Foetuses and babies who for various reasons suffer from hypoxia and insufficient blood circulation suffer from asphyxia. Asphyxia may occur before labour, during birth or after birth. In asphyxia, the baby's entire body suffers from falling oxygen levels, carbon dioxide builds up in the body, energy reserves are reduced and the pH value (acidity) falls.
If there are signs of asphyxia, the birth may need to be accelerated using assistive methods such as vacuum extraction, forceps delivery and caesarian. After severe asphyxia, the baby may appear lifeless and needs active help with breathing and sometimes also cardiopulmonary resuscitation and medication.
The brain is the most sensitive organ during and after an episode of asphyxia, but other organs can be affected as well, especially the kidneys, liver and heart. More severe cases, occurring in infants during the first few days of life, may have an impact on brain function, giving rise to hypoxic-ischemic encephalopathy (HIE). The symptoms of HIE are impaired alertness, weak reflexes and seizures (cramps).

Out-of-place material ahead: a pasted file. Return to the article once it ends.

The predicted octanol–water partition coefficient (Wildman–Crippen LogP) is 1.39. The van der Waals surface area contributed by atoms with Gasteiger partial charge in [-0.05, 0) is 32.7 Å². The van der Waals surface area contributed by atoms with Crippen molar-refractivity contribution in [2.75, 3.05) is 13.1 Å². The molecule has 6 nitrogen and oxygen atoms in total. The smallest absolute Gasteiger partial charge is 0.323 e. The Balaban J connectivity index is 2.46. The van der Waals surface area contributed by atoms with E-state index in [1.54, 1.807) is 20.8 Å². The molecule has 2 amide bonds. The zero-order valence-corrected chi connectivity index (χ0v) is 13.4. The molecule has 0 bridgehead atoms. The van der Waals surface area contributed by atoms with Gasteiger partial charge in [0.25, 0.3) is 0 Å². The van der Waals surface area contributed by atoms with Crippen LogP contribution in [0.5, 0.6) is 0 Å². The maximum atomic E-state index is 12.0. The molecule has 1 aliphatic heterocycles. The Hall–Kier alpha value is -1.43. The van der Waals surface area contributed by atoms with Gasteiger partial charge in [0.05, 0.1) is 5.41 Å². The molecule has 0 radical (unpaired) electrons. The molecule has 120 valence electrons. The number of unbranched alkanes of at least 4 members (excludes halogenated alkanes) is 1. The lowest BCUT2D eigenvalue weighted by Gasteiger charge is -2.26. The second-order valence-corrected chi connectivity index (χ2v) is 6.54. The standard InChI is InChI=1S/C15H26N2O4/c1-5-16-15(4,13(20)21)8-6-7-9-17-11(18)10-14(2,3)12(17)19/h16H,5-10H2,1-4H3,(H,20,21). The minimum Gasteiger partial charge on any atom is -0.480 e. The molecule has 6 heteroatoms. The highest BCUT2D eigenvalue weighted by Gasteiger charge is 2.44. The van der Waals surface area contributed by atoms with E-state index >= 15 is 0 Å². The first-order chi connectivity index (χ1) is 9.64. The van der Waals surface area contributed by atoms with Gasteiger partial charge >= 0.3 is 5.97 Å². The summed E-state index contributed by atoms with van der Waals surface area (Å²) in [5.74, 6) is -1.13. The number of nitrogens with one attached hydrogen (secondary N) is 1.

The treatment of HIE involves intensive care to support the baby's breathing and circulation, detecting and treating seizures, and ensuring that the baby receives sufficient nutrition. If the symptoms of HIE are moderate to severe, hypothermia therapy is used. With the help of a special cooling garment, the baby's body temperature is then reduced by 3–4 degrees, to 33.5°C, for 72 hours. The treatment is effective and significantly reduces the risk of permanent brain damage, so that most babies remain entirely healthy even after moderate to severe asphyxia.
Text: Kajsa Bohlin Blennow